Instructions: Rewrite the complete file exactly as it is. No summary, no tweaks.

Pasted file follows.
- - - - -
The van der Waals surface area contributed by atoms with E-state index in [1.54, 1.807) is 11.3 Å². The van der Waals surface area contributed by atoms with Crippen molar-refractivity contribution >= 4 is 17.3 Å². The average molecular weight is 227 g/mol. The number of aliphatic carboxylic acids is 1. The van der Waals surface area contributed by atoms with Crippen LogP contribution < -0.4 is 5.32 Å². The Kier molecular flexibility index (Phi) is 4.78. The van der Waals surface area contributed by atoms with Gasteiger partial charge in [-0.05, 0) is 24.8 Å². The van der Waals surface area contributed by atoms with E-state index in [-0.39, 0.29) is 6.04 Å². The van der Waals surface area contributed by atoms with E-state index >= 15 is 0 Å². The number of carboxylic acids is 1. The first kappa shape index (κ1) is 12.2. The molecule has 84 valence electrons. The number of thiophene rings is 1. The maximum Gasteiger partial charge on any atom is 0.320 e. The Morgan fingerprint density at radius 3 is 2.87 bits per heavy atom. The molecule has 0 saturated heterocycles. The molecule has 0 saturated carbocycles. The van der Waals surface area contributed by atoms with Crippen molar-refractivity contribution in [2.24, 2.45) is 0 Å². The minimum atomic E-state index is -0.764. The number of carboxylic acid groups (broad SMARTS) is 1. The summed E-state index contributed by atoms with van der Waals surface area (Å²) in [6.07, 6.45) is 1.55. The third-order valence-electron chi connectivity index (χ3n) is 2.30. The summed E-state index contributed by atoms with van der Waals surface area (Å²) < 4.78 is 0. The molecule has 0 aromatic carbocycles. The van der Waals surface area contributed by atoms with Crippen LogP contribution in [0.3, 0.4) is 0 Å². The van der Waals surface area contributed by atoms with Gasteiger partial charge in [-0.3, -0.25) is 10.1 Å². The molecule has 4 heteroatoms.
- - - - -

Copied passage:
The van der Waals surface area contributed by atoms with E-state index in [1.54, 1.807) is 11.3 Å². The van der Waals surface area contributed by atoms with Crippen molar-refractivity contribution >= 4 is 17.3 Å². The average molecular weight is 227 g/mol. The number of aliphatic carboxylic acids is 1. The van der Waals surface area contributed by atoms with Crippen LogP contribution < -0.4 is 5.32 Å². The Kier molecular flexibility index (Phi) is 4.78. The van der Waals surface area contributed by atoms with Gasteiger partial charge in [-0.05, 0) is 24.8 Å². The van der Waals surface area contributed by atoms with E-state index in [-0.39, 0.29) is 6.04 Å². The van der Waals surface area contributed by atoms with E-state index >= 15 is 0 Å². The number of carboxylic acids is 1. The first kappa shape index (κ1) is 12.2. The molecule has 84 valence electrons. The number of thiophene rings is 1. The maximum Gasteiger partial charge on any atom is 0.320 e. The Morgan fingerprint density at radius 3 is 2.87 bits per heavy atom. The molecule has 0 saturated heterocycles. The molecule has 0 saturated carbocycles. The van der Waals surface area contributed by atoms with Crippen molar-refractivity contribution in [2.24, 2.45) is 0 Å². The minimum atomic E-state index is -0.764. The number of carboxylic acid groups (broad SMARTS) is 1. The summed E-state index contributed by atoms with van der Waals surface area (Å²) in [6.07, 6.45) is 1.55. The third-order valence-electron chi connectivity index (χ3n) is 2.30. The summed E-state index contributed by atoms with van der Waals surface area (Å²) < 4.78 is 0. The molecule has 0 aromatic carbocycles. The van der Waals surface area contributed by atoms with Crippen LogP contribution in [0.3, 0.4) is 0 Å². The van der Waals surface area contributed by atoms with Gasteiger partial charge in [-0.3, -0.25) is 10.1 Å². The molecule has 4 heteroatoms.